Investigating small-scale multilingual communities: a comparative view
An ethnographically grounded perspective offers significant insights into multilingual interaction and language contact in particular communities, as we have seen for the Vaupés region of the northwest Amazon. In so doing, it also provides us with powerful comparative tools for understanding the processes and motivations for language contact more generally, and – on the other side of the coin – the dynamics of language maintenance and diversification/spread over time. This study takes up this comparative exploration of patterns of multilingual interaction in the Amazon basin and beyond, and considers how an ethnographically grounded approach can provide new insights into many familiar questions: How do the outcomes of contact vary across small-scale communities in different parts of the world – in grammar and lexicon, and involving shift or maintenance? How do multilingual regions vary in the composition of their languages – are these closely related or do they belong to distinct families? are the family units small and relatively localized, or large and dispersed? are spreads contiguous or patchy? How do speakers make use of multiple languages – actively (as speakers) and/or passively (as hearers)? in everyday and/or in ritual contexts? in response to what social obligations or concerns? To what degree might patterns of multilingual practice be localized or widespread, and how might these distributions inform our understanding of global linguistic diversity?
Discussant: Bethwyn Evans (ANU / CoEDL)
Thursday 16 February
Contact-induced change in the wild: Using linguistic variation to detect, analyze and distinguish it from internal evolution
The ability of language contact to trigger change has long been a contentious issue, particularly as regards the grammar. Examination of the recent literature suggests that this is because much of the relevant evidence stems from the (largely unacknowledged) inherent variability particularly salient in contact languages, and the presumed prevalence in them of nonstandard variants. Is variability coterminous with change? How can we tell when change has occurred, and how can we determine whether it is the product of contact or internal evolution?
Applying the variationist framework and the comparative method of historical linguistics to massive corpora of spontaneous bilingual speech, this presentation outlines a comprehensive empirical method for detecting change in contact languages, which we suggest is as applicable to small as big languages. We illustrate with a salient and highly stigmatized feature of North American French, preposition “stranding” (1a), widely believed to be a change induced by long-term contact with English, a language which strands prepositions nigh-categorically.
(1) a. J’avais pas personne à parler avec. (OH.013.1964)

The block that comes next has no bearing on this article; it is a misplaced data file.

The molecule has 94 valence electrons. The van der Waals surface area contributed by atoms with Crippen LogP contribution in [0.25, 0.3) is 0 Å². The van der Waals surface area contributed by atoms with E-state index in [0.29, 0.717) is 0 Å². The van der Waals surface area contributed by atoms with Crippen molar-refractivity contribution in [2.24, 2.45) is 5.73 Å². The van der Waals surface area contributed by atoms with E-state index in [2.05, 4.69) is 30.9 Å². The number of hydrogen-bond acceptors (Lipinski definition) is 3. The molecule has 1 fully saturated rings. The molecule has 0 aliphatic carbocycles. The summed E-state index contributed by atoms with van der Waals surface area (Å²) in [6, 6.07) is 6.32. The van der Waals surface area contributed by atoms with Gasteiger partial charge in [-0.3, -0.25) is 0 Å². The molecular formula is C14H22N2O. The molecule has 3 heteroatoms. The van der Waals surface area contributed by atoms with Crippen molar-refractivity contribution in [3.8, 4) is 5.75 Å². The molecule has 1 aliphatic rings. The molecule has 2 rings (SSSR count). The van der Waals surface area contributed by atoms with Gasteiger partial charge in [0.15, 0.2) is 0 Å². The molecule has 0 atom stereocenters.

‘I had no one to talk to.’
b. Les anglaises avec qui je parlais, ils le croyaient pas. (OH.082.1695)
‘The Anglophones to whom I was talking, they didn’t believe it.
c. Pour faire quelque chose de different, du nouveau monde à parler [ ].(OH.002.040)
[Why did you change schools?] ‘To do something different, new people to talk [ ]’.
(2) Oui mais, il veut pas payer pour. (OH.013.260
‘Yeah, but he doesn’t want to pay for.’
The English and French versions of (1a) are similar on the surface, but what of their underlying structure? Our working hypothesis is that this can be discerned by examining the distribution and conditioning of competing variants in discourse. We show how to marshal this variable grammatical structure first to situate stranding with respect to the native French options for preposition placement with which it coexists (pied-piping [1b] and “absorption” [1c]), and then to ascertain its possible sources, by comparing the constraints on variant selection operating in donor and recipient languages, contact and pre-contact stages of the recipient language, mainstream and “bilingual” varieties of the donor language, and in the speech of copious and sparse code-switchers. Detailed comparison with a superficially similar pre-existing native French construction, “orphan” prepositions (2), enables us to assess the extent to which the other logical catalyst for the emergence of bare variants – language-internal analogy – is operative.
Systematic quantitative analyses turn up several lines of evidence militating against the interpretations that a) bare prepositions are in fact stranded and b) their source is external. Most compelling are the findings that the conditions giving rise to the contentious variants are the same as those operating to produce the native strategy of orphaning, while none of them are operative in English, the presumed source. Explicit comparison of copious vs. sparse code-switchers reveals no difference between them, refuting claims that the former are necessarily agents of convergence. Results highlight how surface similarities may mask deep underlying differences, a crucial problem in the identification of contact-induced change in multilingual contexts.
Discussant: Marie-France Duhamel (ANU/CoEDL)